Implications of a machine economy

Nature as inspiration for the world’s largest Hackathon

In April 2018 the largest blockchain hackathon in the world will be organized in the Netherlands by Blockchaingers. On 8 February a Deep Dive was held in Amsterdam for the track Machine to Machine economy (M2M) to prepare and excite the teams and other interests parties. I was asked to inspire the participants with a few examples from nature.

All speakers at the Deep Dive can be seen in this video. Below you can view from the moment my part starts, or read the story in text below (slightly adjusted for readability).

I will be showing three examples from nature to inspire the teams and help you strengthen your story. The teams are asked to create ecosystems where machines work together to benefit society. Looking at nature as inspiration makes sense because it has had billions of years to develop smart ecosystems.

The path of least resistance – smart swarming

Bacteria gather information collectively to find the optimal path to growth. When an individual bacteria finds a successful path, it pays less attention to the signals from  others. But when encountering resitance, the individual will increase its interaction with the group and learn from its peers. Based on confidence in their own information and decisions, bacteria can adjust their interactions with the group. This way, the group will optimize its pathfinding, following a very simple algorithm really.

This is relevant for a Machine to Machine economy because why would you use a resource intensive complex prediction model when a simple low memory, low computing power algorithm that reacts to supply and demand in real time could do the trick too. An example could be how self-driving cars find their passengers or delivery routes. Or a car deciding to switch between transportation and being a battery because that is more useful at that moment – which leads me to my next point: adaptability.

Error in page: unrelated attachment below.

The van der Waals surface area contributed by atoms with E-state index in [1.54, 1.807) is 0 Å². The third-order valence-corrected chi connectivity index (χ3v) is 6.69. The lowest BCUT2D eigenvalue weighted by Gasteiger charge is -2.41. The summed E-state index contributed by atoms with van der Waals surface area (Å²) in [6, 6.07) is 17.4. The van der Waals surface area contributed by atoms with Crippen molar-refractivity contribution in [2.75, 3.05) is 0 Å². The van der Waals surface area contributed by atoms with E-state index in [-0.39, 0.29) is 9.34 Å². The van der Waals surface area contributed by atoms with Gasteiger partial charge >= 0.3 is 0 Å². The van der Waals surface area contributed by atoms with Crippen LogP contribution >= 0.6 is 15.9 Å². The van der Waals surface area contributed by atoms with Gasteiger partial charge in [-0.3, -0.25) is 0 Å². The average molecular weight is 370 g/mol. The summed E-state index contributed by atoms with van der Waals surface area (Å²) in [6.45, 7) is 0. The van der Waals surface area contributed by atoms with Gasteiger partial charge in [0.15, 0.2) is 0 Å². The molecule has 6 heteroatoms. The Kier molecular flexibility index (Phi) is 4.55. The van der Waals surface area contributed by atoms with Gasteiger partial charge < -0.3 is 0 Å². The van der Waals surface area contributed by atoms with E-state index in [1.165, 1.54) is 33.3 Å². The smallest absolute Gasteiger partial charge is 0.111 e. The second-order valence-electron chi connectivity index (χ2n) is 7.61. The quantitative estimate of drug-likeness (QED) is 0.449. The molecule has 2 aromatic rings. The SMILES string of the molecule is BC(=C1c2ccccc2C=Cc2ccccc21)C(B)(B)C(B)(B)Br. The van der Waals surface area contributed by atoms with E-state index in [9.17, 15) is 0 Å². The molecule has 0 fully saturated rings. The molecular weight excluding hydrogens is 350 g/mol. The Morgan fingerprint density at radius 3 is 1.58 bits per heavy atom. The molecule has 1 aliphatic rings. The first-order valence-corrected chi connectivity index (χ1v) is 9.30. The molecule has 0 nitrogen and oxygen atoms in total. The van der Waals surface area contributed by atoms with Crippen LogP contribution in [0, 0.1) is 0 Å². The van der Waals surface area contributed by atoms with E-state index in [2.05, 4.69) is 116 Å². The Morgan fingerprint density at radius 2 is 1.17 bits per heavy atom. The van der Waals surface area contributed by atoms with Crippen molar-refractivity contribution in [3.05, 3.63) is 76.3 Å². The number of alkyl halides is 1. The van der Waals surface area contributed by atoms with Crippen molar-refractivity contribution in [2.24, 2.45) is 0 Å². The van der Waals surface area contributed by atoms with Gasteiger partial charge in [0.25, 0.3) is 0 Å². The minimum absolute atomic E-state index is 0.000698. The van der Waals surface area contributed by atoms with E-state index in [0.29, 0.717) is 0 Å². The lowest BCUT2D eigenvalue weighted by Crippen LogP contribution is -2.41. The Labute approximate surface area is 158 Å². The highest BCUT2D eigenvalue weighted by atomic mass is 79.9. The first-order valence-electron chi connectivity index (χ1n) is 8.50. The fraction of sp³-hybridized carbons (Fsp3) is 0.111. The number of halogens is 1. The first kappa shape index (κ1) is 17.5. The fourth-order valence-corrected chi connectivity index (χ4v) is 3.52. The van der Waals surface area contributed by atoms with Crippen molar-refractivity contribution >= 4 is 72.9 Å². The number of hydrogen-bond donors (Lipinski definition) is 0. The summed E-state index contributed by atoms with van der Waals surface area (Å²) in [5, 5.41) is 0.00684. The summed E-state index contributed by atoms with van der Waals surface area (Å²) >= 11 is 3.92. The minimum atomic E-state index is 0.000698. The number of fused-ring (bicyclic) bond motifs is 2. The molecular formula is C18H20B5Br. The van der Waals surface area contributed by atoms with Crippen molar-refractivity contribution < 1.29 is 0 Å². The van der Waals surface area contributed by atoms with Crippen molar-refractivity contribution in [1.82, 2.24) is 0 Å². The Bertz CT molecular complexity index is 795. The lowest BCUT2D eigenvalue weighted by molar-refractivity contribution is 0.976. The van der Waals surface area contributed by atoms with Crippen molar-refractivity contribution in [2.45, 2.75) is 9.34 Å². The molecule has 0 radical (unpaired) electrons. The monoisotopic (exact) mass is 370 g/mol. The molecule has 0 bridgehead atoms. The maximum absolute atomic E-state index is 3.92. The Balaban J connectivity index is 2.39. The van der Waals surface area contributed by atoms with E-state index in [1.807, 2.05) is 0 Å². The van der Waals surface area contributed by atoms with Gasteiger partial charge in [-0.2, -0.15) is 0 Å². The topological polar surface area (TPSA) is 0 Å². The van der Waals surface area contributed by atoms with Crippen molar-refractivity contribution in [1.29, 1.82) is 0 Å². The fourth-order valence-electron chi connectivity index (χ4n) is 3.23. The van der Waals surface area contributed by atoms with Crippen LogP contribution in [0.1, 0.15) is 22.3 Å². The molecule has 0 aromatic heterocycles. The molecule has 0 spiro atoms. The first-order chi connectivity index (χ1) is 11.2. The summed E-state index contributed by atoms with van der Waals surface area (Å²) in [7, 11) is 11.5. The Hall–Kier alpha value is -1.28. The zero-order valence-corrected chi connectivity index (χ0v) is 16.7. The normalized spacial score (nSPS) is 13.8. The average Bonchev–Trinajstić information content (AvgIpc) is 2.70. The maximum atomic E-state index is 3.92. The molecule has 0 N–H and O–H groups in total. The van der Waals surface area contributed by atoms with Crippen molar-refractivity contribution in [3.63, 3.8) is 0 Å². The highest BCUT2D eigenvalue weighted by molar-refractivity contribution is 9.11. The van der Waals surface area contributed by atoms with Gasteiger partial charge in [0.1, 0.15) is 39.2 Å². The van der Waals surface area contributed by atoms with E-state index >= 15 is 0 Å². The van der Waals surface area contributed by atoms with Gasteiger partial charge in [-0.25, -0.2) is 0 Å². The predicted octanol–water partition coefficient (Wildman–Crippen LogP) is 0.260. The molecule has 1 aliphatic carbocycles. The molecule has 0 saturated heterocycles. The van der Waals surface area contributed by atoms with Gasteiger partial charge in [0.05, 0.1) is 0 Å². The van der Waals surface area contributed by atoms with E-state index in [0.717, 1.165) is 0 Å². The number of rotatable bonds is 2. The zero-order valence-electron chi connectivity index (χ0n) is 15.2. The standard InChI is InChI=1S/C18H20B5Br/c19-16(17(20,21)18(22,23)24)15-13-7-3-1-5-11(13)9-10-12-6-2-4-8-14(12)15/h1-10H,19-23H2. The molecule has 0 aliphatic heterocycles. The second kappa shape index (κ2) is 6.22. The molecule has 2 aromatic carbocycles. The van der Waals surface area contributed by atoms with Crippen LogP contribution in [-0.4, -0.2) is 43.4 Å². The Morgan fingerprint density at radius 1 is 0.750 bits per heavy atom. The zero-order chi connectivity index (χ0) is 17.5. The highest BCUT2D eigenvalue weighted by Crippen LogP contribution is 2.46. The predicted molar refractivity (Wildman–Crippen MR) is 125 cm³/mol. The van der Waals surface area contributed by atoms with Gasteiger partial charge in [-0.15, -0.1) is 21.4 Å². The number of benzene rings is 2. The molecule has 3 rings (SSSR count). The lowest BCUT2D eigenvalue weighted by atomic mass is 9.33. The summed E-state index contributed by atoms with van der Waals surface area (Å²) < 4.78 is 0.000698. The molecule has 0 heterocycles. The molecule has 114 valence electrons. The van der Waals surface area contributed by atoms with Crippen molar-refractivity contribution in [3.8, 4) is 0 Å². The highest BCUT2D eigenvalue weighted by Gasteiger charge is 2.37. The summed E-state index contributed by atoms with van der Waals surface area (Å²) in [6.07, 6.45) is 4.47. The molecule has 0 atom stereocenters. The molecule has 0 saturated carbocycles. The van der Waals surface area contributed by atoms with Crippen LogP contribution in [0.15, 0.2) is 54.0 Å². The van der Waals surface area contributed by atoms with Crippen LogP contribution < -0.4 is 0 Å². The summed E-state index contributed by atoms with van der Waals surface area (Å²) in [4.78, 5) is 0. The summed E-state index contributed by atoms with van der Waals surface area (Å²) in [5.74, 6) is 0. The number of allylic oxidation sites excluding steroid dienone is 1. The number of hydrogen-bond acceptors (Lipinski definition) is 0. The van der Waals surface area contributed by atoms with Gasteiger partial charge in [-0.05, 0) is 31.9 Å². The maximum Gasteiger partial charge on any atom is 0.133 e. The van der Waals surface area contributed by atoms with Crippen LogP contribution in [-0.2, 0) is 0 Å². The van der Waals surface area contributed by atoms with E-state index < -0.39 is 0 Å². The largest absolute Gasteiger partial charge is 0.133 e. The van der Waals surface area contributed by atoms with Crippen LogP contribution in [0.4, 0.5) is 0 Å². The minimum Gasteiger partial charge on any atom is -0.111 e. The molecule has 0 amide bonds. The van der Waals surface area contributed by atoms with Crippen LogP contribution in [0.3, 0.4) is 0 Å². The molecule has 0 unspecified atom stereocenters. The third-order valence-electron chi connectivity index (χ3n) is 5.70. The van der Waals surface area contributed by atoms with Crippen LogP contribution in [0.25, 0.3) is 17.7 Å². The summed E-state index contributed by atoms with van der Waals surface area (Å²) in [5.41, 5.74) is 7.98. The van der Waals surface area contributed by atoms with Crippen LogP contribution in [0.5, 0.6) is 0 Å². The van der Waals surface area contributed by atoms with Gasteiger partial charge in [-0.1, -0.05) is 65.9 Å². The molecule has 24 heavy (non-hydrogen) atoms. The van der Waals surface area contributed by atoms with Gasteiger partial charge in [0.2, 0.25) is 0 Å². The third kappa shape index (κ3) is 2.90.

Adaptability – Complex Adaptive Systems

It is known that some species – like some frogs – can switch gender when there are too many males (or too many females). Nature responds and adapts to the current situation. Some think that nature is perfectly balanced, but actually a healthy ecosystem is always on the verge of chaos. What saves it is adaptability, often through extreme diversity. In science such systems are called Complex Adaptive Systems, and you’ll find them everywhere and on every scale.

If you are designing a Machine to Machine ecosystem, will your solution be able to evolve with its surrounding? I promise you, you will not be able to foresee any and all possible scenarios. Can you devise a machine-learning algorithm that is able to adapt to changing circumstances and perhaps even change its core defining characteristic?

Reciprocity on nature’s own DLT

Did you know that trees communicate with each other? Via mycelium. A vast underground fungal network. They can share information such as defense signals and allele chemicals and hormones, but also send nutrients. Turns out the old, big trees send carbon to smaller trees that for example don’t get as much sun, because the big neighbour blocks it. They do have a preference for their own offspring, but overall help all trees: even other species. Why? If they’re not getting paid for it, what do they get back? The answer is a healthier neighbourhood; a functioning ecosystem that benefits them too. A bigger chance for their genes to live on. Or help when they need it themselves. Even the biggest trees can’t cut it themselves all the time: researcher Suzanne Simard has shown that paper birch, a leafy tree, communicates and cooperates with Douglas fir, an evergreen.  They send nutrients back and forth. In the summer more carbon goes from the birch to the fir. But when the leaves fall in the autumn, carbon is sent back during the coming months to help it through the winter. Long term reciprocity.

In a Machine to Machine economy how will the machines be designed? Will they for example need energy 24/7, 365? Can they cooperate for the good of the ecosystem? Will the machines and the ecosystem be guided by current economic principles of short term profit or can it be a system based on paying forward? Can it be a system where resources are not wasted on useless competition? An example of energy intense competition is Bitcoin mining compared to the energy efficient IOTA confirmation process.

There is much more to say about mycelium – nature’s own DLT. But that is a long story for another day.

About the author

Hanna van Sambeek

Macroeconomist with a heart for sustainability, looking for the next challenge. My goal in life is to leave the world behind a lot cleaner, healthier and fairer than I found it.

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Implications of a machine economy